38 Types of Hammers for Your Home Improvement Project

A hammer is a very useful tool to have around when you take on your range of projects like kitchen remodels or simple deck upgrades. You can use it to bend or straighten metal, pound nails, riveting, forging, and chipping projects too without a problem, and there are many types of hammers to assist with this process. 

However, some types of hammers definitely work better for certain projects over others, so it’s common for people to have multiple hammers in their home or workshops. How you classify the different types of hammers depends on their face, pan, shape, or weight. We’re going to list out several types of hammers and explain what they’re used for below for you. 

1 Claw Hammer
Picking out a specific type of hammer can make your whole project move along much easier.
Hammer by HomeSpot HQ / CC BY 2.0

1. Ball Pein

Better known as mechanics hammers, this type of hammers come with a ball-shaped, round head that works well to shape the surface of metal objects. This practice was originally called peening, and it’s still commonly used by metalworkers who use the hammer’s flat surface to impact metal to harden the density. Smoothing off metal pins and fastener edges and closing rivet openings are two other common uses of this hammer. 

Generally speaking, this type of hammer will weigh in between four ounces and two pounds, and the average hammer falls between the eight to twelve ounce range. The handle is made out of wood, and it usually features hickory or ash. However, modern versions of this hammer use materials for the handles that absorb vibrations. 

2. Blacksmith’s Hammer

At their cores, blacksmiths are artists, and they rely heavily on a durable type of hammer to help them shift and move metal in different directions while keeping it on an orderly path. These types of hammers are Ball Peens or different round face types, and they run metal elliptically. Even though these hammers are human made, they give blacksmiths much greater control of their projects.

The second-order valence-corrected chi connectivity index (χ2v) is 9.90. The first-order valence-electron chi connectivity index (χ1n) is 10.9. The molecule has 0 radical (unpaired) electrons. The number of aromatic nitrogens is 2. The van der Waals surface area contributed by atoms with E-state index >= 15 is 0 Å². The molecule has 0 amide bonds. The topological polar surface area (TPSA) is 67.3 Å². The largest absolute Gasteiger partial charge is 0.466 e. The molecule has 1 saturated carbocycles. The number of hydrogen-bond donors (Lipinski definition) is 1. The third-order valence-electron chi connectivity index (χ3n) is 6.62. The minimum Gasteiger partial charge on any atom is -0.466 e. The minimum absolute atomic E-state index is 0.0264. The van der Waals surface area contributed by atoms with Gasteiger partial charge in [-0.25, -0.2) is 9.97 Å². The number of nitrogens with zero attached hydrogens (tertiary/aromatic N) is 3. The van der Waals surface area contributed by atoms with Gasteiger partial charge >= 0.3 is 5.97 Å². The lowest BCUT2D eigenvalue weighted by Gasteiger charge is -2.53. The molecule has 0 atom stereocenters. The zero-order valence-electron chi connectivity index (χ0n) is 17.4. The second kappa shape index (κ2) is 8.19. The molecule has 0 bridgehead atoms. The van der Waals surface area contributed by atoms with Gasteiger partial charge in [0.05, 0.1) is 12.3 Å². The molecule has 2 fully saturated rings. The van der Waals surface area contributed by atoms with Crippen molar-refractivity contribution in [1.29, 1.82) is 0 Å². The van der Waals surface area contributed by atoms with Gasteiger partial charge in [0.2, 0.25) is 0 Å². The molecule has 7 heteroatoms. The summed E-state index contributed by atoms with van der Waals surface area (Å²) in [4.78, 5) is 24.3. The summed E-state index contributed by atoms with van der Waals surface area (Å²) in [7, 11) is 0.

3. Blocking Hammer

This is a very heavy-duty type of hammer that works to block or shape sheet metal into however you want it to look before it settles or planishes into a flattened state. Practical usage of this hammer type will give you a blemish-free, beautiful metal surface. If you currently work in a metal shop, you’ll have this hammer on hand to work on steel-based or aluminium projects, like forming shed walls

4. Brass Hammer

This type of hammer comes with a cylindrical, thin double-head design that you use to pound steel pins in without damaging the surface around the area. You can find it in woodworking or automotive workshops because it’s great for detailed work where small dents or blemishes would really show. 

5. Bushing Hammer

This type of hammer is specifically designed for masonry work, including adding texture to any hardscapes you have in your yard. They come in a range of forms and shapes, including handheld and ones that are more bulky and electric. Each version has the same design of pyramid-esq, conical points that sit on the tip of a metal slog. The points can make very rough impacts against your hardscape to give them a very weathered look. They can also help with the bonding process when you add new concrete to a pre-existing surface. 

6. Brick and Mortar Hammer

A brick and mortar type of hammer usually features a single solid piece in the construction with a cushioned handle. You can get them in two main forms, including brick hammers or rubber mallets. They’re demolition-style tools that share similarities, and they include: 

Brick Hammer

This is a chipper instead of full demolition-style hammer, just like a rubber mallet. You can use them to cut back on your masonry when you need it, and they’re great for working on hardscaping projects. Professional-level masons always work with them nearby, and the handle comes designed to help absorb the impact of the strike against the bricks and stones. The opposite end of this hammer is a chisel. 

Rubber Mallet

Rubber mallets function to knock away big masonry pieces in one hit, including slabs or concrete blocks. However, the flat-striking area of your hammer’s head will cause very little surface damage, even if you really wind up and hit it hard. 

2 Rubber Mallet
A rubber mallet is a very popular hammer type for low-impact projects or projects where you’re afraid of damaging your materials.
THOR’s hammer and nail pouch IMAG0205 by el cajon yacht club / CC BY 2.0

7. Chasing Hammer

This type of hammer comes with a very smooth, large face and head on it. You can use it to planish metal or hit objects. On the opposite end of this hammer, you’ll have a round, polished steel head that is great for peening. The head will weigh around three ounces, and it comes between two and three inches long from end to end. 

8. Claw Hammer

Almost everyone has seen or used a claw type of hammer, and it’s currently one of the most common hammers in existence today. They’re usually a very lightweight option that weighs between 16 and 24 ounces at a maximum, and they’re versatile enough to use on a huge project range around your business or home, especially interior design projects, remodeling, or upgrading spaces. 

Just as the name suggests, it comes with a lever or one end or claw to help pull nails back out of wood. The claw will connect with the nail head, hold it snug, and you can then lever and loosen the nail out of the surface without causing any damage. The claw is also great to have when it comes time to dismantle plaster, floorboards, timber, and more. It’s one of the most effective but simple tools you can have on hand. 

9. Club Hammer